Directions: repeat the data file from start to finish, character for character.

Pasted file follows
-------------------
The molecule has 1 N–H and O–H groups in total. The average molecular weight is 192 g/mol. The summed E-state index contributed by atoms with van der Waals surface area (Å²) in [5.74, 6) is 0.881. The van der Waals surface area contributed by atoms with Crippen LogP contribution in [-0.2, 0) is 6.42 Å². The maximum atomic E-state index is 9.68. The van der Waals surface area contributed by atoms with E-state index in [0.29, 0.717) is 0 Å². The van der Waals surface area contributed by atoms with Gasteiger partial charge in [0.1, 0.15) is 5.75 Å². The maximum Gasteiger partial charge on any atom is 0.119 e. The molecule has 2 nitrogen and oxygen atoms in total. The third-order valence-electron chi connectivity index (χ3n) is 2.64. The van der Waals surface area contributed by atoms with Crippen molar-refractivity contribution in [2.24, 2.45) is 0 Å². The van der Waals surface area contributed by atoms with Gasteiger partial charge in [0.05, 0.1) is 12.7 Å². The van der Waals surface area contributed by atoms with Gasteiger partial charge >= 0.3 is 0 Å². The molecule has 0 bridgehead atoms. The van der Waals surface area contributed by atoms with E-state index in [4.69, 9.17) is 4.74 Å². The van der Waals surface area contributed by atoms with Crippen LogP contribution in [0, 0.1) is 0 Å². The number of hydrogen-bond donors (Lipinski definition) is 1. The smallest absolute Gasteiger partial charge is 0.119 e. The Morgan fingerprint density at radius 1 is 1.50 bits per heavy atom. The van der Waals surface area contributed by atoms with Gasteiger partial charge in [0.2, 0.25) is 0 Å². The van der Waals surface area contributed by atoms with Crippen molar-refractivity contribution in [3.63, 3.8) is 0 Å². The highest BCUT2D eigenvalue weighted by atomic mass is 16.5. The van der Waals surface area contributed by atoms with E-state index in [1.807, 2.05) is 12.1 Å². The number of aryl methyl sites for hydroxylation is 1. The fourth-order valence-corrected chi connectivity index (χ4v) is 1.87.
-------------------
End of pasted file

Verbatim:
The molecule has 1 N–H and O–H groups in total. The average molecular weight is 192 g/mol. The summed E-state index contributed by atoms with van der Waals surface area (Å²) in [5.74, 6) is 0.881. The van der Waals surface area contributed by atoms with Crippen LogP contribution in [-0.2, 0) is 6.42 Å². The maximum atomic E-state index is 9.68. The van der Waals surface area contributed by atoms with E-state index in [0.29, 0.717) is 0 Å². The van der Waals surface area contributed by atoms with Gasteiger partial charge in [0.1, 0.15) is 5.75 Å². The maximum Gasteiger partial charge on any atom is 0.119 e. The molecule has 2 nitrogen and oxygen atoms in total. The third-order valence-electron chi connectivity index (χ3n) is 2.64. The van der Waals surface area contributed by atoms with Crippen molar-refractivity contribution in [2.24, 2.45) is 0 Å². The van der Waals surface area contributed by atoms with Gasteiger partial charge in [0.05, 0.1) is 12.7 Å². The van der Waals surface area contributed by atoms with Gasteiger partial charge >= 0.3 is 0 Å². The molecule has 0 bridgehead atoms. The van der Waals surface area contributed by atoms with E-state index in [4.69, 9.17) is 4.74 Å². The van der Waals surface area contributed by atoms with Crippen LogP contribution in [0, 0.1) is 0 Å². The number of hydrogen-bond donors (Lipinski definition) is 1. The smallest absolute Gasteiger partial charge is 0.119 e. The Morgan fingerprint density at radius 1 is 1.50 bits per heavy atom. The van der Waals surface area contributed by atoms with Gasteiger partial charge in [0.2, 0.25) is 0 Å². The van der Waals surface area contributed by atoms with Crippen molar-refractivity contribution in [3.63, 3.8) is 0 Å². The highest BCUT2D eigenvalue weighted by atomic mass is 16.5. The van der Waals surface area contributed by atoms with E-state index in [1.807, 2.05) is 12.1 Å². The number of aryl methyl sites for hydroxylation is 1. The fourth-order valence-corrected chi connectivity index (χ4v) is 1.87.